“Seeing with the eyes of another, listening with the ears of another, and feeling with the heart of another.”
Mingo is 20-month-old now. Although he doesn’t say a lot of words, he understands almost everything you say. It is fascinating to watch how he act towards my request.
I somehow twisted my right ankle tonight. Although it was not that bad, I didn't want to move much. When I was playing with Mingo on the floor, a coin rolled to the edge of the cabinet in front of us. I sighed and called Mingo. He looked at me. I told him: " Mommy's ankle hurts. I can't move. I want to get the coin. I need your help."
As a P.E.T. parent trainer, I felt I made a clear self-declarative i-message. He acted in a snap of time. Guess what he did!
Instead of going to get the coin for me as I preassumed, he pushed my back toward the coin. After found out that he didn't have enough strength to push me there, he clapped his hands, shrugged his shoulder, and gave me a look that "I tried. I can't help ya.”
From my perspective, “help” means getting the coin for me. From Mingo's perspective, "help" means helping me get there so that I can get the coin myself.
It is an interesting perspective that I never thought of, yet the logic makes the perfect sense. When I think it through, isn't helping me getting there to get the coin by myself more respectful and empathetic than helping me get the coin directly?
From the individual psychology point of view, if he did get the coin to me right away, he must unconsciously assume inadequacy of mom.
I pointed to the coin again, and told him that "mom's ankle hurts, and I want the coin." He thought for a moment and ran to get the coin and put the coin in my hands.
When he realized that I couldn't get the coin myself, he did it for me.
I learned the differences among other parenting workshops and P.E.T. during the P.E.T. training. Nonviolent Communication, How to Talk so Kids Will Listen And Listen so Kids Will Talk, and P.E.T. share similar concepts. A significant difference is that in P.E.T. parents don't say the request for a change of behavior at the end of an i-message. The After express their thinking, feeling and a tangible effect, parents stop talking. The presumption is that after hearing the feeling of another, the child is more likely to change his or her behaviors, as empathy is one of the virtues being human.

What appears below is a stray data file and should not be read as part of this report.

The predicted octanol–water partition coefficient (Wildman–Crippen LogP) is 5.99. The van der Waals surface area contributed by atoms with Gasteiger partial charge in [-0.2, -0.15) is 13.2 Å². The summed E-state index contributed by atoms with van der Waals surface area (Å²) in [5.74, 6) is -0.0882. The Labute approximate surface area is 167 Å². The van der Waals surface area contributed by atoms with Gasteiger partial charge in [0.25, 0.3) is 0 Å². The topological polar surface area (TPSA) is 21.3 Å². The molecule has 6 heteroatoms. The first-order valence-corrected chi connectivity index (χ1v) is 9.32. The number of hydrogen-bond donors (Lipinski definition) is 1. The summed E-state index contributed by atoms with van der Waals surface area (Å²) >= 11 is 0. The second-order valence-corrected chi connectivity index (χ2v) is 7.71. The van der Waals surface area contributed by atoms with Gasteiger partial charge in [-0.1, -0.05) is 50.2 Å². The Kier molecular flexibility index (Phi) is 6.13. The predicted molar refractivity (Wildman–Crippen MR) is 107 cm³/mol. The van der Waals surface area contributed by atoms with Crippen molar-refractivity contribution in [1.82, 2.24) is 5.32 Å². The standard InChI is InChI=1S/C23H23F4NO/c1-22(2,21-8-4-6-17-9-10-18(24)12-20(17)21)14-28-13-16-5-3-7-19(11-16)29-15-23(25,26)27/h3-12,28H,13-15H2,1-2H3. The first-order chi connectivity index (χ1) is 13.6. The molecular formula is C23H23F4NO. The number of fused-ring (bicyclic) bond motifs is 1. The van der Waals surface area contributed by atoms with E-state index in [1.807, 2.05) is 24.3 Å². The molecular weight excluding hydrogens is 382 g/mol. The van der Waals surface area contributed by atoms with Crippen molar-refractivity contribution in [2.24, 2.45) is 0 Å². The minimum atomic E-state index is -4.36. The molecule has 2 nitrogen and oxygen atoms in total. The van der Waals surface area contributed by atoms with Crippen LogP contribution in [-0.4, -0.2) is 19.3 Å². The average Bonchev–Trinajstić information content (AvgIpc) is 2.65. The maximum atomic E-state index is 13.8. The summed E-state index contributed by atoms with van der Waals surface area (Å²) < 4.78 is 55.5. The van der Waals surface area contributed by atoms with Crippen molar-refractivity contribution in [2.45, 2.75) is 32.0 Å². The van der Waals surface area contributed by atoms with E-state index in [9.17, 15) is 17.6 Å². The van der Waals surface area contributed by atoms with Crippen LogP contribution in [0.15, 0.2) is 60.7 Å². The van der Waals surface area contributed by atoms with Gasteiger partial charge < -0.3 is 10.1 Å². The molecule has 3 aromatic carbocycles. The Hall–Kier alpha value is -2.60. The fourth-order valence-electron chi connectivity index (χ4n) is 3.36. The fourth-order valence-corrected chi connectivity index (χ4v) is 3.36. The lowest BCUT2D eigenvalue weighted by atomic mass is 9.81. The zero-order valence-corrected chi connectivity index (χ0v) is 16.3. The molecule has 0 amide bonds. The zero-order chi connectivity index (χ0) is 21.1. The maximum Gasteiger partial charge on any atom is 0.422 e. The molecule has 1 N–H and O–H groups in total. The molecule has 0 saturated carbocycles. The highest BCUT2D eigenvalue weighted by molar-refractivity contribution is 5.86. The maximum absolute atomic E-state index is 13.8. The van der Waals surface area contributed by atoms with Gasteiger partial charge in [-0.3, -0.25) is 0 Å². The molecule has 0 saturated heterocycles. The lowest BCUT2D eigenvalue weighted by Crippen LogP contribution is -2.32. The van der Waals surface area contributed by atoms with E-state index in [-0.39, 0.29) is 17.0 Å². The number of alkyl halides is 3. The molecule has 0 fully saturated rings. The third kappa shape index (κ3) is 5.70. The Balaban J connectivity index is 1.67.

In her books, Montessori also wrote that in a mature primary Montessori classroom, children did not assume incapability of other kids. When someone spilled water on the floor, other children were still at their work. It was not that they didn't have empathy. They simply assumed (unconsciously) that the child could handle it. If the child who made the spill called for help, many children stopped their work and helped with the cleanup.
In children's eyes, when we did something for them right away when they are struggling, did they like it? Were they forced to accept what has been done to them? Did they ever have a thought of trying themselves first? Would their self-respect be crushed by our actions?
When we looked at ourselves rushing to help our children with this and with that through a third perspective, did we do something for them too often? Did we ever think how to guide the children to accomplish something by themselves? Did we assume the incapability of our children too often?
Maybe it is time to learn from the child, and give the genuine empathy and respect to the child. Maybe next time when the child is struggling, hold our impulse to help immediately. Count for five seconds first and see what happens. The worst case scenario is that we have to do help. But the 5 seconds of pause may allow our children to prove us wrong.
Let's give our kids a space to grow. And if the child is not there yet, we can always help. The child will only appreciate more of our help, when then really need it.